Quiet coordination

Since each of the new projects is separately funded, two engineering firms were assigned to the tasks. Hankins and Anderson, Inc. (Richmond, VA) had handled the first phase of the College Center. So one would think that it would continue on as the engineering firm for the Phase 2 addition. Decisionmakers for the Leeolou Alumni Center project, on the other hand, engaged the services of R.G. Vanderweil Engineers, Inc. (Boston). "Both new buildings connect to either side of the existing College Center, each with its own engineer, requiring a great deal of coordination to integrate the different systems," Cline said. And quiet operation of the system was of great importance, according to one of the engineers who designed the system.

When it is fully complete, the two-story Leeolou Alumni Center will include a multipurpose great room with a bluestone fireplace, display space for revolving exhibits of Madison memorabilia, and an adjoining terrace. Two of the great room's exterior walls and one of the interior walls will be made primarily of glass, giving visitors a spectacular view over the rolling hills and meadows surrounding the 15,000-student campus in Harrisonburg.

Acoustic considerations

When RBI completes its work on the College Center and Leeolou Alumni Center, it will have devoted nearly two years to the projects, including the time it spent on Phase I of the College Center. Working with general contractor Nielsen Builders, Inc. (Harrisonburg, VA) and architect SmithGroup (Reston, VA), it handled all the mechanical work, including plumbing and hvac.

With acoustics a major concern, designers chose CertainTeed (Valley Forge, PA) ToughGard(tm) Duct Liner with Enhanced Surface in 1-in. and 2-in. thicknesses for the hvac ductwork. The fiber glass insulation liner is produced with a unique surface coating with moisture-repellent properties. Its "breathable" coating preserves the sound-dampening performance of the duct liner by allowing sound waves to pass through the open-cell structure and into the sound-absorbing glass fiber mat.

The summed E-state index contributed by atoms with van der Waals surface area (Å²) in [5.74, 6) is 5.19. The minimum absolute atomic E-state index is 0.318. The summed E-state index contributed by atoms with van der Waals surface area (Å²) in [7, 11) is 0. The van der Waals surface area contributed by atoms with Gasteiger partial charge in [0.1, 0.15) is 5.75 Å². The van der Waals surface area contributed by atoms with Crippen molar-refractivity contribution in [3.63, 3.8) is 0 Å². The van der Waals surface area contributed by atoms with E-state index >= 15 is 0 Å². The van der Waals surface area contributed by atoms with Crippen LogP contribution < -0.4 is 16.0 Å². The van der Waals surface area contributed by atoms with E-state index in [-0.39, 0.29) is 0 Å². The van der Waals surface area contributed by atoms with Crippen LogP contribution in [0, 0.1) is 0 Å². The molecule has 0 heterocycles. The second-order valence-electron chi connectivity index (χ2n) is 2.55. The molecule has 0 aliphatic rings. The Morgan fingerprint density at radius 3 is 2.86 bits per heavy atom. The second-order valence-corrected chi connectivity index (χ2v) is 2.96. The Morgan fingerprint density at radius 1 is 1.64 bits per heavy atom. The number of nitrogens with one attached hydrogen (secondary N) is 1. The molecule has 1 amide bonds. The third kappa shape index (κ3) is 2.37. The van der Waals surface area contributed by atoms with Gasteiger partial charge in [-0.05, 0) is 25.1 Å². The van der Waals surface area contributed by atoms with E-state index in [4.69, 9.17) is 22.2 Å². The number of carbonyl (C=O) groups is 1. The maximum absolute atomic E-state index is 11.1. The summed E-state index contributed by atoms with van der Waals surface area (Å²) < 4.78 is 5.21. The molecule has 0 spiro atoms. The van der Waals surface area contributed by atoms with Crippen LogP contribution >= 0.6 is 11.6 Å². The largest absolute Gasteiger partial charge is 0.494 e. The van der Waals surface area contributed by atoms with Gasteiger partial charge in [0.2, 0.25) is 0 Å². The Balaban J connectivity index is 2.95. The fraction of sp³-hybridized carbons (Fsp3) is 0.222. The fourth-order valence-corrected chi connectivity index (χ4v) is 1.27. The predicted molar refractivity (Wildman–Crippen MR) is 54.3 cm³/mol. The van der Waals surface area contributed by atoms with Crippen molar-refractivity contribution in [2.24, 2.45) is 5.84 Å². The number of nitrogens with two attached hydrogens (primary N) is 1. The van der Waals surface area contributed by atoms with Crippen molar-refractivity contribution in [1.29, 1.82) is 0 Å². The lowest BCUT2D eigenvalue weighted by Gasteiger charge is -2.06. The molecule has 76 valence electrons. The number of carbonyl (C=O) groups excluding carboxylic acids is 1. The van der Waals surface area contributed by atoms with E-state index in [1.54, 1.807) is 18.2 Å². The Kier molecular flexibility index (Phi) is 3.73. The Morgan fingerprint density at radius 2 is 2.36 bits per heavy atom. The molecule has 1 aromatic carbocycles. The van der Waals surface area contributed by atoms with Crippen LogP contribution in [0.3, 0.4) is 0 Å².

Working in RBI's 31,000-sq-ft shop, fabricators applied more than 14,000 sq ft of the ToughGard liner to the ductwork. According to Charlie Kyger, general manager of RBI's sheet metal shop, 10 to 15 people worked on the project on an almost daily basis. Liner was used on the rectangular duct, which averaged 48 by 30 in. in size. In some high-velocity, high-pressure portions of the College Center system, Hankins and Anderson consulting engineer Mike Mullins specified the addition of perforated metal liner for increased sound attenuation.

"We've used ToughGard for several years," said Kyger. "Our workers like using it since it cuts easily and produces less dust during the fabrication process."

The mechanical room of the Leeolou Alumni Center has one 37,500-cfm air handler, with air distributed through vav boxes. The College Center's lower level mechanical room has three air handlers, operating at 22,500 cfm, 26,200 cfm, and 8,200 cfm. Steam for heat is converted to hot water from the university's central plant. Chilled water used in air conditioning also comes from the central plant. An interesting side note is the fact that the city of Harrisonburg owns JMU's central steam plant, which is a trash-burning facility.

Jim Young, RBI's president, noted that RBI's association with JMU goes back a long way; most recently the two worked together on the completion of the College of Integrated Science and Technology's plumbing, hvac, and lab ventilation systems. "We enjoyed the challenge that these interconnecting projects presented us," Young said. "When everything is completed, James Madison University's students and alumni will be comfortable in their new buildings, no matter what the weather."ES